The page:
By Peter Knegt | Indiewire January 6, 2014 at 1:09PM
Perhaps the biggest success story for an individual distributor this year was Daniel Katz, David Fenkel, and John Hodges's A24. Back in February 2013, you would have not expected this to be the case. Their first film, Roman Coppola's "A Glimpse Inside the Mind of Charles Swan III," tanked at the box office, ending up with just $45,350. But a month later, A24 released both "Ginger & Rosa" and "Spring Breakers" on the same weekend. The former did quite nicely, grossing just over $1 million. The latter, however, was a bonafide specialty blockbuster, averaging $87,667 from 3 theaters in its first weekend before going on to gross $14.1 million. And it was followed up nicely by "The Bling Ring" and "The Spectacular Now," which grossed $5.9 million and $6.9 million respectively. That gave them three films on the overall top 20 specialty grossers of 2013. Not too shabby for a first year out. Oh, and did we mention they also saved a ton of cash by focusing their marketing on social media over traditional methods? The spectacular now, indeed.
6. "Mud," "The Place Beyond The Pines" and "The Way, Way Back"
On the list of the highest grossing specialty films of 2013, the three films that ranked from four to six (after "Instructions," "12 Years" and "Blue Jasmine") were separated by less than $200,000 in their final grosses. And more over, they each -- in different ways -- are about young men and their father figures. Jeff Nichols' "Mud" ($21,590,086), Nat Faxon and Jim Rash's "The Way, Way Back" ($21,502,690) and Derek Cianfrance's "The Place Beyond The Pines" ($21,403,519) all turned into sizable hits after distributors Roadside Attractions, Fox Searchlight and Focus Features picked them up out of Cannes, Sundance and Toronto, respectively. This was particularly good news for Searchlight, which made a risky $9.75 million acquisition of "The Way, Way Back" at Sundance, by far the biggest deal of the fest.
7. Films starring 79 year old British Dames.
Way, way back in 2012, "The Best Exotic Marigold Hotel" was the highest grossing specialty film of the year, taking in nearly $50 million. A year later, its stars -- Judi Dench and Maggie Smith, both currently aged 79 -- made a return to the year's specialty top 10 with "Philomena" and "Quartet," which grossed $17.3 and $18.4 million respectively (though "Philomena" should easily near the $30 million mark in the coming weeks). Not only did they both outgross the likes of youth-skewing "Spring Breakers" and "The Spectacular Now," they also outpaced the vehicles for similarly aged men Robert Redford and Bruce Dern, whose "All Is Lost" and "Nebraska" have both taken in about $6 million so far. Which suggests that not only is there most definitely a "grey dollar" from the very underserved (and growing) senior citizen demographic, but that it also skews female. And for Dench and Smith, it continues a serious roll both are on, from the noted films here to "Skyfall" and "Downton Abbey." Certainly bodes well for "The Best Exotic Marigold Hotel 2."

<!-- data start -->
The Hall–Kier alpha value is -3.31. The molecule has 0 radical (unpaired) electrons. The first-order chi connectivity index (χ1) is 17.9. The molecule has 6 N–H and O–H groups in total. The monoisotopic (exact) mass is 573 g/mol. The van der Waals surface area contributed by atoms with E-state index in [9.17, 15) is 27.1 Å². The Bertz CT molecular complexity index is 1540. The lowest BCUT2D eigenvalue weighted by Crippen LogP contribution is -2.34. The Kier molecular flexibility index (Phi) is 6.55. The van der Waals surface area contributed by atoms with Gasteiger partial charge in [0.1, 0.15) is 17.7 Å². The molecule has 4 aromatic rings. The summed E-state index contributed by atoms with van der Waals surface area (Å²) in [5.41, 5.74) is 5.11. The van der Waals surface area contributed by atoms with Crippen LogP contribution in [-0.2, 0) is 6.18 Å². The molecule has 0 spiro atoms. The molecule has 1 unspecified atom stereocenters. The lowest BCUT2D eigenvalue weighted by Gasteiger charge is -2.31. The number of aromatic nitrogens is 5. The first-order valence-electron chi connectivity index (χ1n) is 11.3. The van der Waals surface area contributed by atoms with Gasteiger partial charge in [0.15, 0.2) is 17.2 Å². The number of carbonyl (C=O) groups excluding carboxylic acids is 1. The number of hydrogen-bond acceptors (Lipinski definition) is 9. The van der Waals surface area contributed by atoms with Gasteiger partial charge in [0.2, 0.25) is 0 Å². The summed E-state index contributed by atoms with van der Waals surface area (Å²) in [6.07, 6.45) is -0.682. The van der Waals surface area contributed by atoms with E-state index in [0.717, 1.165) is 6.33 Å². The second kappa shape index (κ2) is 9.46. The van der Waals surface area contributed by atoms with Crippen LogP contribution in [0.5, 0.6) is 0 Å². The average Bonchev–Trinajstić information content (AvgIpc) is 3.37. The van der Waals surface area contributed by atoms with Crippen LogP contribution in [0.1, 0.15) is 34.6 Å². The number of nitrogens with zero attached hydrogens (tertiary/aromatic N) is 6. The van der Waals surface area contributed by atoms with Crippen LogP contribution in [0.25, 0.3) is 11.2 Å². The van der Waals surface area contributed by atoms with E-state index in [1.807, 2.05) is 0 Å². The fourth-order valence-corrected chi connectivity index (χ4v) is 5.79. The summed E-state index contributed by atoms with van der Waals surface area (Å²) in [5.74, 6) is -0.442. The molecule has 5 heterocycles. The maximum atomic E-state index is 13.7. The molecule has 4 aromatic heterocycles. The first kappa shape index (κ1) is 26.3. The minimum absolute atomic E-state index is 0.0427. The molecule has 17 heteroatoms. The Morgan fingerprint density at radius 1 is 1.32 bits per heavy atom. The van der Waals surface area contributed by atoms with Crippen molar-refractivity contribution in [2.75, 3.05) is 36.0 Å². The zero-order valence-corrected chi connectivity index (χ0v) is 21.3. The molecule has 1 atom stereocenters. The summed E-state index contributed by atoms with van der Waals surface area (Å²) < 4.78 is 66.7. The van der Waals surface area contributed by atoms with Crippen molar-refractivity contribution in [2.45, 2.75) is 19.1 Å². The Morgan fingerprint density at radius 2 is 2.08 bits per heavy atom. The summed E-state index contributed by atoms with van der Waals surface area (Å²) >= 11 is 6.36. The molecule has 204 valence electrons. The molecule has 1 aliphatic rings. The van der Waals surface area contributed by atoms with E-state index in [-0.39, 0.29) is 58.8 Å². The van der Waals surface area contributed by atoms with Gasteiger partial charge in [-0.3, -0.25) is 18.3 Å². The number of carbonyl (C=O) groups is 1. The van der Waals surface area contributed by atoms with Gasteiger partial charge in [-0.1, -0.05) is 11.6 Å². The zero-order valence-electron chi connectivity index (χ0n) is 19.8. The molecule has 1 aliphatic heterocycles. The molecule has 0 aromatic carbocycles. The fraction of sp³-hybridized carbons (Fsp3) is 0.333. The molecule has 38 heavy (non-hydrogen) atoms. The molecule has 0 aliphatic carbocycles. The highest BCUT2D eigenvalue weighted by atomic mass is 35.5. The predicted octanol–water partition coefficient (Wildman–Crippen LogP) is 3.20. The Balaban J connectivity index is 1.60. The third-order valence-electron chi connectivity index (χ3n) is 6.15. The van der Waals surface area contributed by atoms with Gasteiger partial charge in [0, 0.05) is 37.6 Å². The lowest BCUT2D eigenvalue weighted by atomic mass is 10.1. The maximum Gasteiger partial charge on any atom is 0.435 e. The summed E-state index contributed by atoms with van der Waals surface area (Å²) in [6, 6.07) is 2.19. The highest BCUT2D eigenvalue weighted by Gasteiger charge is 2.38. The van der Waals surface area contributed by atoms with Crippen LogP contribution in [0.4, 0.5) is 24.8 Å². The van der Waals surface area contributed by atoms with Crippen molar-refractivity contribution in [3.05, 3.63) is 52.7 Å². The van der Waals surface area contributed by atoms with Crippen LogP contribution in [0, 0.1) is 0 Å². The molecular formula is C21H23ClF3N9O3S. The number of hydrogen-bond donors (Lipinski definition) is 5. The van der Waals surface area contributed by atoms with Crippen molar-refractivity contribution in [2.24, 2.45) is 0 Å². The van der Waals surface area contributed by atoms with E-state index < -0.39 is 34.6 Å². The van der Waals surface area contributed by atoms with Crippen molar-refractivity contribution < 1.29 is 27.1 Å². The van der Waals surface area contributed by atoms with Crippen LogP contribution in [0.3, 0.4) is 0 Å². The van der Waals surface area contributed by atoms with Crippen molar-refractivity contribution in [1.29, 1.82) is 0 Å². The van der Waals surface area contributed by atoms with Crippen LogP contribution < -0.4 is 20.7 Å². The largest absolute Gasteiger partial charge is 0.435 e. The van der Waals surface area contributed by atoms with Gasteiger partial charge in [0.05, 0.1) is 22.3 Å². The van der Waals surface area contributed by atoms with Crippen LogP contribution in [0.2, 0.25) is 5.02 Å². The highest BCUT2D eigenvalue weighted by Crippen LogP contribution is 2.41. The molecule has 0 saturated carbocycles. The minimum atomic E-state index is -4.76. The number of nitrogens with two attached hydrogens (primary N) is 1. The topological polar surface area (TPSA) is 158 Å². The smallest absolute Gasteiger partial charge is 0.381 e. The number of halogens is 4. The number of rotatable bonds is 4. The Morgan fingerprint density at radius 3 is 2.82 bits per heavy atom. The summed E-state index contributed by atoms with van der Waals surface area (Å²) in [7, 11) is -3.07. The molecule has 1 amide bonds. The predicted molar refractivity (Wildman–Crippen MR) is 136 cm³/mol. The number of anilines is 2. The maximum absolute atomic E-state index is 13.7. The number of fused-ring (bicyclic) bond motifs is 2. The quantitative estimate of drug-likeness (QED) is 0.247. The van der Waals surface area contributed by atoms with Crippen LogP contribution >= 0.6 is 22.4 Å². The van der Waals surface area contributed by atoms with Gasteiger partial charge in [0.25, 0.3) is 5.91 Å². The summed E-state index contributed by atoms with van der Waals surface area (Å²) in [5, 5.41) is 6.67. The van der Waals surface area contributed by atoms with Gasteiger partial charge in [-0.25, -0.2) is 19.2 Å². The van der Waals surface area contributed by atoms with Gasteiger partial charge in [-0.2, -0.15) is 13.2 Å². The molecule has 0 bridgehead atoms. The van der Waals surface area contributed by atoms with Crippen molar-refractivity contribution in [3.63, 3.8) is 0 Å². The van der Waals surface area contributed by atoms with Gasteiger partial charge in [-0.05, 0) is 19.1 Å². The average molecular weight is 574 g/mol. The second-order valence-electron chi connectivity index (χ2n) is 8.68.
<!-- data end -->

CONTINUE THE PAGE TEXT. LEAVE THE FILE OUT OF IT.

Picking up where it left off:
8. "Enough Said"
Another demographic that drastically does not have its fair share of options in cinemas are middle-aged women. Studio romantic comedies aimed at this demo are much fewer and farther between then they were in their heydays of the 1990s, and more over -- what the studios do produce is mostly garbage (unless "The Heat" counts, which it doesn't really). So all hail Nicole Holfcener and company for giving us the lovely middle-aged rom-com "Enough Said," and all hail audiences for going to see it. The film -- starring Julia Louis-Dreyfus and the late James Gandolfini -- has grossed $17.5 million so far, making it Holofcener's highest grossing film ever. Here's hoping this helps green light similar fare in the future.
9. "Fruitvale Station"
Though it seems unlikely to repeat the best picture nomination its Sundance Grand Jury Prize-winning predecessor "Beasts of the Southern Wild" managed, it's notable that even without that accolade, Ryan Coogler's "Fruitvale Station" has already outgrossed "Beasts." Taking in $16.1 million since its summer release (compared to the $12.8 million "Beasts" grossed, even with a Oscar-timed re-release), "Fruitvale Station" is the second highest grossing winner of Sundance's top prize, after "Precious." Even if it doesn't end up getting the love from Oscar both that film and "Beasts" did, "Fruitvale" is already a winner.
10. Sony Pictures Classics' foreign language films.
Sony Pictures Classics -- which has won the last four Oscars for best foreign language film -- was dealt a bit of a shocker when the Academy snubbed its two biggest contenders, "Wadjda" and "The Past," from its shortlist (though the distributor later picked up shortlisted film "The Notebook"). But the company can take solace in the great showing its foreign films did this year at the box office. Four of them -- "No," "Fill The Void," "I'm So Excited" and "Wadjda" -- are among the 15 highest grossing foreign language films of the year, and make up four of only nine non-Bollywood foreign films to hit $1 million this year. "The Past," which just opened two weeks ago, could very well join them.
Note this article only includes North American grosses for specialty films -- indie,
foreign and/or documentary -- that opened in limited release
(initially under 500 screens -- so that's why "The Butler" or "Don Jon" aren't included, for example) in 2013 and were released by an
independent distributor or a studio specialty division. It also includes
screened only as an Academy-qualifier in 2012 ("Quartet," "The
Gatekeepers," etc). Only grosses up until December 31, 2013 are
included, and a lot of films noted could see a considerable amount of their grosses still come in 2014 (like "Philomena").